My column in the Financial Post attracts plenty of mail and while some people write to comment on some stance I recently took others write to ask how some more common situations should be handled. From my (e)mailbag here are some of those questions and my answers:
Q A consulting firm is conducting an organizational review and it has become obvious many of us will be dismissed. I suspect that I am on the chopping block or that my position will be dramatically diminished. What can I do to prepare myself and what steps should I be taking now?
A Usually, there is little you can do to prepare. Either you will be offered another position, or not; dismissed, or not; demoted, or not. If your position is reorganized, the question then becomes whether that change is a constructive dismissal.
The short answer is if your salary is not reduced or the change is not objectively humiliating, you must take it or be without recourse. Even if it is a constructive dismissal and you have a right to resign and sue, you still have to ask yourself whether you want to accept the demotion rather than have a good lawsuit but be unemployed.
If you are dismissed, the only question is whether your employer is offering you enough. That same question applies if you are constructively dismissed and are offered severance as an alternative to a demotion.
If the offer of severance is insufficient, then you will have to negotiate and, if necessary, sue for more. If you are offered enough, that is really the end of it, subject to seeing if you can convince them to throw in a little more; which is generally a function of the company's disposition and your personal goodwill.
In any event, I would do nothing now other than prepare your resumé. Discussing the prospect would make it difficult to later argue that the dismissal came as a total surprise; a factor that can increase your severance.
Q I resigned and provided my employer with two months notice. They responded by escorting me out the door and refusing to pay me for the two months. Can I sue for it?
A If you resign and provide notice, the employer must pay you for the period of that notice if they wish you to leave earlier with two exceptions.
One is if you are going to a competitor and have confidential information that could damage your employer. In that event, once you accept the new job, you are in a conflict of interest and the employer can ask you to leave immediately without paying severance. In my view, if you have such confidential information and refuse to say where you are going, when asked, the employer would similarly have the right to ask you to leave immediately and not pay severance.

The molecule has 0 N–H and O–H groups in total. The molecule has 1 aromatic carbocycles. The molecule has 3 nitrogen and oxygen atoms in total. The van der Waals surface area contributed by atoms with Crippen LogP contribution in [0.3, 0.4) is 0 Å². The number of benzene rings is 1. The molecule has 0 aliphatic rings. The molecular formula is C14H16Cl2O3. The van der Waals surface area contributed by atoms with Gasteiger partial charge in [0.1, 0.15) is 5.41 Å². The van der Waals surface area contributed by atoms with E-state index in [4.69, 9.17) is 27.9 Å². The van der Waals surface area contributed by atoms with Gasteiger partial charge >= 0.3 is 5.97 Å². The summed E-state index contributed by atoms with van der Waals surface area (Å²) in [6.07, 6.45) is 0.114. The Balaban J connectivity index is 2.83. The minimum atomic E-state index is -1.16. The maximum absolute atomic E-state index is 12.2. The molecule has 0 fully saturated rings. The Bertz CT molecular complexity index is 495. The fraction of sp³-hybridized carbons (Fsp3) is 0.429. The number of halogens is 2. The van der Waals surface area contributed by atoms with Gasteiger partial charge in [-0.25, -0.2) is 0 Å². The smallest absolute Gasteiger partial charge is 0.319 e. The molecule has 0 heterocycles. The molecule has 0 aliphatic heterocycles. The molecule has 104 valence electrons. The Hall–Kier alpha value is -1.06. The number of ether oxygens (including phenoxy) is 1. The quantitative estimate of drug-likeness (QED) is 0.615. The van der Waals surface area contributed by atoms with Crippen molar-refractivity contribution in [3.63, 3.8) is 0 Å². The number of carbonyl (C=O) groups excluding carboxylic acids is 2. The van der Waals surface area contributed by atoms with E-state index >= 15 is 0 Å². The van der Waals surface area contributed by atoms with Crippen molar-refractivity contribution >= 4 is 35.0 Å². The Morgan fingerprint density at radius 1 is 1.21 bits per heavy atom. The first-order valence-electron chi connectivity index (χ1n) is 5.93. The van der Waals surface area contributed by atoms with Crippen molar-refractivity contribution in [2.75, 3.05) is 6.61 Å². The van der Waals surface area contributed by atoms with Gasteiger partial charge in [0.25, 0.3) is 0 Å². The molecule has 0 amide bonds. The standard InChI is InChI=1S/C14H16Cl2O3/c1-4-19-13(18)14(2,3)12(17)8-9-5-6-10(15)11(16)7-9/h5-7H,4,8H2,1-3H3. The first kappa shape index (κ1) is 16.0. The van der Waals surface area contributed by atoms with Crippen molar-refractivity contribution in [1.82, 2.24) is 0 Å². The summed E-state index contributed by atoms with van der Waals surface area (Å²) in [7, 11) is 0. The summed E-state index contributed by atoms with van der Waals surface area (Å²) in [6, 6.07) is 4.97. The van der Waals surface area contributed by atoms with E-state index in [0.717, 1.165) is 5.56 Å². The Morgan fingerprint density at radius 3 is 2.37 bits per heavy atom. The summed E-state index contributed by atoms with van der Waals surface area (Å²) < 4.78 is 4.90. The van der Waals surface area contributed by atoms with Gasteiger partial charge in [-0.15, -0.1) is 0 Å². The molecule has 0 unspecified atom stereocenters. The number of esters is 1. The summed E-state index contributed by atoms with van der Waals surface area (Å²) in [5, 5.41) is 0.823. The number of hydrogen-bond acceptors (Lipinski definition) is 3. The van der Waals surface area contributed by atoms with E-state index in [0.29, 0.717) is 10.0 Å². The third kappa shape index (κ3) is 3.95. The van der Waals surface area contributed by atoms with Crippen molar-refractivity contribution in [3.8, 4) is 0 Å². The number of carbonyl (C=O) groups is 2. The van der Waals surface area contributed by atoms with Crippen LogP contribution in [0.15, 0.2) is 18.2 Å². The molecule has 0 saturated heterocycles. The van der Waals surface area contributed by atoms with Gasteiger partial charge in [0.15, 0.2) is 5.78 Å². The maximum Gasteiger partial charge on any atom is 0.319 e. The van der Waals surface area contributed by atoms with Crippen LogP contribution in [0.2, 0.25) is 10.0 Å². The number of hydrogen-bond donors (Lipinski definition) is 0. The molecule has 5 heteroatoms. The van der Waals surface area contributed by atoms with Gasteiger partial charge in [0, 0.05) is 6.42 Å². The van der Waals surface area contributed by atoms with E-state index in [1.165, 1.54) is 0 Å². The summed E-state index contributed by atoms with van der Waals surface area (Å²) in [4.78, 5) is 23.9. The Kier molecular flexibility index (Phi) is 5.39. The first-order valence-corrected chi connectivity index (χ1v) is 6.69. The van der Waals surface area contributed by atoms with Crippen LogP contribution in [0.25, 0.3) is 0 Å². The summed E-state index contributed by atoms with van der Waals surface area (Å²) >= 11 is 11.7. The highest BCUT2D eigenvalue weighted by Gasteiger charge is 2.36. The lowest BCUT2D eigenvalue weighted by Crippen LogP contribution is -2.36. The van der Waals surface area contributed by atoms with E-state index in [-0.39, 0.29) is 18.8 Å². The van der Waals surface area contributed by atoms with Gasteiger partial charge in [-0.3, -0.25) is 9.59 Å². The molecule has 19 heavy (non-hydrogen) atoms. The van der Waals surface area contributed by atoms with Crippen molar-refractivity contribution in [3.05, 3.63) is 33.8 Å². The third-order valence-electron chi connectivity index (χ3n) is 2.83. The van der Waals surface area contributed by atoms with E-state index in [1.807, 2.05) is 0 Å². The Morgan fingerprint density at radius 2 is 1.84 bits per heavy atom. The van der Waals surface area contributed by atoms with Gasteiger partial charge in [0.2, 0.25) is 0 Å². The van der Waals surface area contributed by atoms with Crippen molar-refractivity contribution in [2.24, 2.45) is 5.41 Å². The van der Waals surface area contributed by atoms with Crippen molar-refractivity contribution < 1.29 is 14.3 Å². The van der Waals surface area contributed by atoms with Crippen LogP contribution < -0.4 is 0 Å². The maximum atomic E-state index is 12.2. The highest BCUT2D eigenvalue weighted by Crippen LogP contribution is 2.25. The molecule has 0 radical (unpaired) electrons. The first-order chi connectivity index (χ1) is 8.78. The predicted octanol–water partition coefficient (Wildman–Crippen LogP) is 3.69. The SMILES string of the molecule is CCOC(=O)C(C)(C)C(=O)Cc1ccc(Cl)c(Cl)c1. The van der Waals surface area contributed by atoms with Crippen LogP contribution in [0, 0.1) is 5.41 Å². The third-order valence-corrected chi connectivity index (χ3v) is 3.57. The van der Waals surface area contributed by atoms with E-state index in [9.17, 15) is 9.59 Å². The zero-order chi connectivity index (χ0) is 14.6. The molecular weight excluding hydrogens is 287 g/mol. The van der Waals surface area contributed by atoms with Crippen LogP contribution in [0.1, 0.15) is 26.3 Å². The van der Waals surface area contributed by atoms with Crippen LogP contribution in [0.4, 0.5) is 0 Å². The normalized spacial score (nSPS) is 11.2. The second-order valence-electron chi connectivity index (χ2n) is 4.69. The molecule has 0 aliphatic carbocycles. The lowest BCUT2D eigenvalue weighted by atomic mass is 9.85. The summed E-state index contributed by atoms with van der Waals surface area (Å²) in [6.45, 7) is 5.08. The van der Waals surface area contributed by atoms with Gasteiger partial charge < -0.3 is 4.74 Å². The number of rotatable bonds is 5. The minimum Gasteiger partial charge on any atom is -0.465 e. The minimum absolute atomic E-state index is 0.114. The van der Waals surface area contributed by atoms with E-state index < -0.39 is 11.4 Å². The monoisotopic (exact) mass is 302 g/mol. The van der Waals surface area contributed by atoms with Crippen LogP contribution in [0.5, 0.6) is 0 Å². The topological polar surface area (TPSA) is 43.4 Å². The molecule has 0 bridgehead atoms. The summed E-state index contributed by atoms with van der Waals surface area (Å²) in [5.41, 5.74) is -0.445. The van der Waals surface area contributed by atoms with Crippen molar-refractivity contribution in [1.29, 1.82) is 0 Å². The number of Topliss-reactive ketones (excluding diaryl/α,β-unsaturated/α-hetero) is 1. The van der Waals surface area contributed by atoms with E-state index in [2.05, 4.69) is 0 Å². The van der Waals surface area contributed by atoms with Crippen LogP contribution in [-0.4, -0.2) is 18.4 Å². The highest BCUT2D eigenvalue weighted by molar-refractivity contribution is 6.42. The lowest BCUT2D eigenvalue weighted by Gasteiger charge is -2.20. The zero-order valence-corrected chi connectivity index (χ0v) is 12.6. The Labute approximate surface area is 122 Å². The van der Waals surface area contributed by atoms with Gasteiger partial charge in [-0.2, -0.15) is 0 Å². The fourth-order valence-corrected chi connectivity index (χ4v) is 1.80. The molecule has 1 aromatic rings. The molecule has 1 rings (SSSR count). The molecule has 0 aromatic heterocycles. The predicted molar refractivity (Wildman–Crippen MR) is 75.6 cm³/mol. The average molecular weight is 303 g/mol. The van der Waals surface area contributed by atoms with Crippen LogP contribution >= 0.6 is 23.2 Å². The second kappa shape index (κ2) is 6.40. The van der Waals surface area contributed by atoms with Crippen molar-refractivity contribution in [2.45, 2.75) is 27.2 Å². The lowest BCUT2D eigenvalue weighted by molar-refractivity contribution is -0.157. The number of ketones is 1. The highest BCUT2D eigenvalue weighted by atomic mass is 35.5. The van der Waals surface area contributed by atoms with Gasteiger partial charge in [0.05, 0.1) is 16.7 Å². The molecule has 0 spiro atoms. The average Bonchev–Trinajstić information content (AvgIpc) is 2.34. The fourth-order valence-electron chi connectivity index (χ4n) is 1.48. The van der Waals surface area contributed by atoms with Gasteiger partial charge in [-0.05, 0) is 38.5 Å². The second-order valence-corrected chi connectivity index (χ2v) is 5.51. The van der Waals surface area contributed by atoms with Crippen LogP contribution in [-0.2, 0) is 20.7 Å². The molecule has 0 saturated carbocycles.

The other is if the notice you provide is longer than your entitlement if you were fired. For example, if you are entitled to four months wrongful dismissal damages if you are fired and in anticipation you resign and provide your employer with six months notice, your compensation would still be limited to four months if asked to leave immediately. Your right to compensation would be further reduced if you start your new job within the notice period.
Q Should I go to employment standards for quick severance relief when I have been fired?
A Almost never. In some provinces, such as Ontario, filing an employment standards claim for termination and severance pay precludes a civil suit for wrongful dismissal. For most employees, what you are entitled to under provincial employment standards legislation is a fraction of what a court would provide. Employment standards claims are most useful to recover overtime payments.
Q Can I be fired during maternity or disability leave?
A You can, but in either case the leave cannot play a role in your firing. If the entire department is discontinued, the disabled or pregnant employee can be restructured along with anyone else. But the human rights commissions across the country are invariably skeptical and you must proceed with caution. If the court or human rights tribunal considers that the disability/maternity leave is even a slight factor, you could be paying far more than simple wrongful dismissal damages.
Misconceptions abound in this area. A lawyer, who was writing for Metro News, answered this same question in the following way:
"The answer should be no, as reinstatement is required at
the end of the leave. However, due to a loophole in the
legislation, permitting termination only in circumstances unrelated
to the leave, it happens all the time. All an employer must do is
claim there is some form of restructuring, even if it is not true,
and the legislation can be circumvented.
"Can I fire an employee on disability leave? Similar to a parental leave, the answer is technically no, but practically yes. Employees cannot be fired because they are on leave, but employers do so anyway. They just call it something else and they often get away with it."
This is errant nonsense and employers proceeding in this fashion will likely find themselves on the wrong end of a court decision.
In human rights issues, the onus of proof is on the employer to prove the dismissal had nothing whatsoever to do with the protected ground. The very purpose of the human rights regime is to catch employers attempting to disguise discriminatory discharges. In my experience, the Commission's approach is to assume the dismissal is discriminatory unless the employer cogently proves otherwise.
The content of this article is intended to provide a general guide to the subject matter. Specialist advice should be sought about your specific circumstances.